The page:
Many moons ago, my wife and I found ourselves at a Black Angus restaurant.
I’d like to welcome back those of you who just picked yourselves up off the floor. I don’t know what we were thinking, either. See, my best friend works at The Arroyo Chophouse in Pasadena, whch is the best steak house in the entire city, possibly in the universe.
But it was a youthful indescretion, sort of like that one that that happened with that intern that one time in the elevator. Whatever, man. Like you wouldn’t have. Quit judging me!
Ahem. Anyway, the waitress came over to our table after our food had been delivered, and asked, "Is everything excellent?" She said it just like that. I mean, I could hear the italics and everything.
I know that this poor girl was just doing her job, just as she’d been when she tried to upsell us on "a half-carafe or perhaps a full carafe of Fetzer merlot" ("Thanks, we’ll just have iced tea," we politely responded) but something inside me snapped. Before I could stop myself, I heard the following come out of my mouth: "Excellent? Excellent? No," I said, "It’s fine, and in fact I’ll even tell you that it’s nice, but excellent? If I said yes, I’d really be devaluing the whole word — and concept — of ‘excellent.’"
Anne gasped. The muzak was interrupted by the scratching of a needle across vinyl.
Remember in Cable Guy, when they’re at Medieval Times, and Janeane Garafolo looks at Matthew Broderick and just says, "Dude?" and we all know that he’s the asshole? It was like that. BUT! Before you freak out at me, I apologized for my little outburst, and over-tipped the girl for her suffering (I think it was in the 50% range.) But I did not — and I will not — waiver on whether the excellence, or lack therof.
On the way home, Anne turned to me out of nowhere and said, "Excellent? We’re at Black Angus. Let’s try for adequate and go from there."
"Well thanks for speaking up for me when we were in there," I said. "It was excellent that you had my back."
She punched me in the arm, which I whined about for the next several days.
I relate this story now, because I’ve been thinking about the word — and concept of — awesome, and how it applies to my life. Awesome is even more important than excellent, and I’ve discovered that I’ve probably devalued awesome a little bit in the last year or so.
Most of the time, I don’t feel particularly awesome, though I harbor secret dreams of one day achieving a state of hawesome, which I seriously doubt will ever come. But today, I got my very first Well Placed Anonymous Source e-mail, and I have to admit, I feel kind of awesome.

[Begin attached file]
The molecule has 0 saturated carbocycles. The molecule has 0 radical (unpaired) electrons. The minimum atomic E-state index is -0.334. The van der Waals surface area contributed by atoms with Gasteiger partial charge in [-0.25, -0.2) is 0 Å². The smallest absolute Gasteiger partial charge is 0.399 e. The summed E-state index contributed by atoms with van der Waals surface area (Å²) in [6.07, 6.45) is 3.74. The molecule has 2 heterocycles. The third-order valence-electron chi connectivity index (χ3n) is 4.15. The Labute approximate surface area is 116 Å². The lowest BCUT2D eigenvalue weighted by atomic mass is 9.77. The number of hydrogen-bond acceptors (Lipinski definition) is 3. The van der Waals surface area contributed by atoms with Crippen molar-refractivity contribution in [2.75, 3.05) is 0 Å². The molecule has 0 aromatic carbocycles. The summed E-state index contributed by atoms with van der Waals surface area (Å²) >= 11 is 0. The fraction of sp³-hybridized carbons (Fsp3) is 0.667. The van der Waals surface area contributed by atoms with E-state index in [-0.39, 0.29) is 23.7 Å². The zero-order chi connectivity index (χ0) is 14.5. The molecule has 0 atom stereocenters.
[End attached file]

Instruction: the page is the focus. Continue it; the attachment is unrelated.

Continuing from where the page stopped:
In response to my post about Young Chuck Norris, Deep Throat writes:
I have some facts I can share about Young Chuck Norris that may help to clear the air.
It was written October (by Andrew Steele), but it didn’t get a green light until Lazy Sunday’s success opened the doors for shorts like these. The Lonely Island guys weren’t aware of the Chuck Norris Facts meme until after the short aired and everyone started emailing it to them.
It is a parody of 80’s hair rock videos. They liked the American We Stand As One video and thought it would be a cool homage to dress the guy like him. Also it was a convenient way to describe the look to the costume department. The total shooting budget was zero dollars. All of the non-SNL people in the video were just random people from the park (including the kids).
Other than the wardrobe, any similarities are coincidental. They are all just cliches one finds in 80’s rock videos.
Your Well Placed Anonymous Source
I’d like to take this opportunity to thank my Well Placed Anonymous Source, (mine! if you want one, get your own, goddammit!) and again invite everyone who freaked out at me about my post to run as fast as they can into that brick wall over there. Trust me, it’s the first step toward picking up a sense of humor.
If any other anonymous sources would like to communicate with me, put a red flower pot on your balcony, or a green "X" made from hand-colored duct tape in the right corner of your car’s rear window. I’ll be in touch.